Stop celebrating, Democrats.
Yes, it looks likely that your party will soon have control of the White House and Senate and, at the very least, win the popular vote in House elections, if not actually a majority of House seats.
And, yes, it looks as if the Republican Party is paralyzed with dysfunction, trapped in a civil war about the fundamental mission, values and tone of the party. The GOP base is drifting further and further into crazyland, thanks to its many influential conspiracy theorists and witch-hunters wielding microphones and muskets.
Moreover, it looks like core pillars of the Republican platform — such as commitments to free trade, civil liberties, deregulation, entitlement reform, family values — have crumbled. And sure, it appears there are no longer any conservative principles uniting the party. And agreed, in the absence of any unifying principles or policies or general political philosophy, Republicans seem to have lost all interest in governing.
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The schadenfreude must seem irresistible, Democrats. But resist you must.
The end of a principled, intellectually coherent, organizationally robust center-right party is bad for democracy. It’s also bad for Democrats, given some of the dumb ideas flourishing on the left that desperately need a thoughtful counterweight.
Even before Donald Trump became their party’s standard-bearer, Republican leaders were struggling to hold on to any consistent objectives beyond anti-Obama-ism.
The party turned off the spigot on judicial and other civilian confirmations well before Obama entered the final year of his presidency, for example. Intraparty infighting and tea party tussles brought the country to the brink of a debt default and led legislators to basically give up on budgeting. In the absence of common conservative principles, obstruction and delay became the only paths forward.
And, the way things are going, they will likely continue to be.
Already, multiple Republican senators have expressed a willingness to leave a Supreme Court seat vacant indefinitely. And already, Rep. Jason Chaffetz (R-Utah), who heads the House Oversight Committee, has declared his intention to spend “years” investigating a President Hillary Clinton (something the Republican-led Congress has expended plenty of time, and taxpayer money, on already).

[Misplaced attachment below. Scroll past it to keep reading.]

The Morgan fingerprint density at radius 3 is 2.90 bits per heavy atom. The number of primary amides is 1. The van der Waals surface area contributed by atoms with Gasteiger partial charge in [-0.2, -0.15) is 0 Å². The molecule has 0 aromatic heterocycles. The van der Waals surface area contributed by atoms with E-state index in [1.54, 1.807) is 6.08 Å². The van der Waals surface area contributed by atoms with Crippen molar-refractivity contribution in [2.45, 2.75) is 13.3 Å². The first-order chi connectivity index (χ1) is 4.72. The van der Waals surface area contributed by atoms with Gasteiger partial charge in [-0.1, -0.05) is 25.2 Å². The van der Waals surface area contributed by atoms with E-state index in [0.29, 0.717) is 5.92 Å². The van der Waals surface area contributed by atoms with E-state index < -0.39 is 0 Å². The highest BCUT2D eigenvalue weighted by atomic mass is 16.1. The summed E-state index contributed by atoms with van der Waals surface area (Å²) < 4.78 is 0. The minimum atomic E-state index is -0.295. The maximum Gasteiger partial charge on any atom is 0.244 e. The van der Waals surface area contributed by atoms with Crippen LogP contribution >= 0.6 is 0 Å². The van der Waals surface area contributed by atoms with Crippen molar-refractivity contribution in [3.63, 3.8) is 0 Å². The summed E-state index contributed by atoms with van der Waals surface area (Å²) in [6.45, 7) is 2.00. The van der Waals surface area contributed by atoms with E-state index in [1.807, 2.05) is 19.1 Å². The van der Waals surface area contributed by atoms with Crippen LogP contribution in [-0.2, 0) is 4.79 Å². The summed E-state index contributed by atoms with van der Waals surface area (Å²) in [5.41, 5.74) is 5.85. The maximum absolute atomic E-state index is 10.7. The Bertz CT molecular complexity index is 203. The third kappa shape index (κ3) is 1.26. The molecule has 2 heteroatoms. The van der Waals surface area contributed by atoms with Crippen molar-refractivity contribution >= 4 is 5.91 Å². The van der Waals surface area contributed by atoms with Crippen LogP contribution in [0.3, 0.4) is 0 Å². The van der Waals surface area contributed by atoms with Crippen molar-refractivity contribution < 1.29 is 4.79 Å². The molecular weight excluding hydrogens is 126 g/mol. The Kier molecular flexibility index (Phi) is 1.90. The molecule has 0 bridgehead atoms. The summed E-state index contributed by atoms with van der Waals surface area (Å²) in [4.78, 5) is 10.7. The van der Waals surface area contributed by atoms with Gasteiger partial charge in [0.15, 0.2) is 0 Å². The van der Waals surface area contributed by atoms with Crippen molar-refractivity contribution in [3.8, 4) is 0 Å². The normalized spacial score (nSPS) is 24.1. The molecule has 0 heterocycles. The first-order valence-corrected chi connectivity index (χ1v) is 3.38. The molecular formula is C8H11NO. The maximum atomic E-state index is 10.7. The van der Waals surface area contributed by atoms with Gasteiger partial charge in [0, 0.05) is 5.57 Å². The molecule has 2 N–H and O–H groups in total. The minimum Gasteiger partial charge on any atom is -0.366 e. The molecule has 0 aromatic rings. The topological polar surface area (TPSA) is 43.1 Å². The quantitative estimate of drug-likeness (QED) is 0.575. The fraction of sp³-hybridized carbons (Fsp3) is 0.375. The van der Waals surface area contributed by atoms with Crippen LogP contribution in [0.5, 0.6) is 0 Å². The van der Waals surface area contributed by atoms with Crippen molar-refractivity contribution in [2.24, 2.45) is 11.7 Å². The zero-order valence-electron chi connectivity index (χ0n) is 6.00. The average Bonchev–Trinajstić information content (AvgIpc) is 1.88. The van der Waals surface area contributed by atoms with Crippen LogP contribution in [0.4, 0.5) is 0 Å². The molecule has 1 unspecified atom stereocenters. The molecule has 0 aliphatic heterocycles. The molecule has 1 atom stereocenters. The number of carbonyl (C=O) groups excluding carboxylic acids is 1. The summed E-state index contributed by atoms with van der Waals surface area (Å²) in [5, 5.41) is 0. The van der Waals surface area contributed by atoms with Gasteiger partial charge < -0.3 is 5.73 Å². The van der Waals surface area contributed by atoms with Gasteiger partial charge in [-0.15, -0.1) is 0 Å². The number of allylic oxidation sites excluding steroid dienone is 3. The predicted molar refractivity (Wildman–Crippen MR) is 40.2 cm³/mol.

As Yale University political scientist Jacob Hacker put it recently: With no coherent vision or values, the GOP could well turn into a “zombie party for the next few years,” united only by the mantra “eat brains, eat Hillary brains.”
This would certainly make it more difficult to keep the trains running on time and to make any deals on policy issues of interest to liberals.
But even on priorities on which liberals are likely to make progress, the lack of an honest, articulate, respected adversary is troubling. That’s because liberals need a worthy intellectual rival to sharpen their thinking and keep their own bad ideas in check.
Right now a number of bad ideas booming on the left need a credible, coherent, megaphoned rebuttal. These are ideas that may sound nice and perhaps appear helpful. But pursuing many of them would be, at best, irrelevant and ineffective, a waste of time and resources; at worst, they would be actively harmful to the marginalized groups that bleeding-heart liberals claim to champion.
These are proposals such as bringing back Glass-Steagall, a banking law whose repeal actually had nothing to do with the 2008 financial crisis. Its resurrection is perplexingly popular on the left.
Or banning genetically modified organisms.
Or instituting a $15-an-hour minimum wage nationwide, even though that’s higher than the current median wage in four states and three territories.
Or free college for all, including rich people.
Or arbitrary tax carve-outs for items such as tampons.
Many of these ideas have little chance of making it into federal law, given current Capitol Hill dynamics. But inspired states and municipalities are going forward with some of them. Additionally, liberal firebrands such as Sen. Bernie Sanders (I-Vt.) have made clear their intention to pressure a President Clinton from the left when and where she would have policymaking power.
Kansas has provided a useful illustration of what happens when (in this case, conservative) ideologues get their policy wish lists, because they’ve written off any objections from skeptics as unserious or motivated by ill intent. With the Republican Party’s wholesale intellectual implosion, we may see the same temptations take hold on the left.
Which is why I caution Democrats not to dance on the grave of the conservative platform. The decline and disintegration of an intelligent adversary risks dooming them to decades of lazy thinking as well.
Catherine Rampell writes for the Washington Post Writers Group. Follow her on Twitter, @crampell.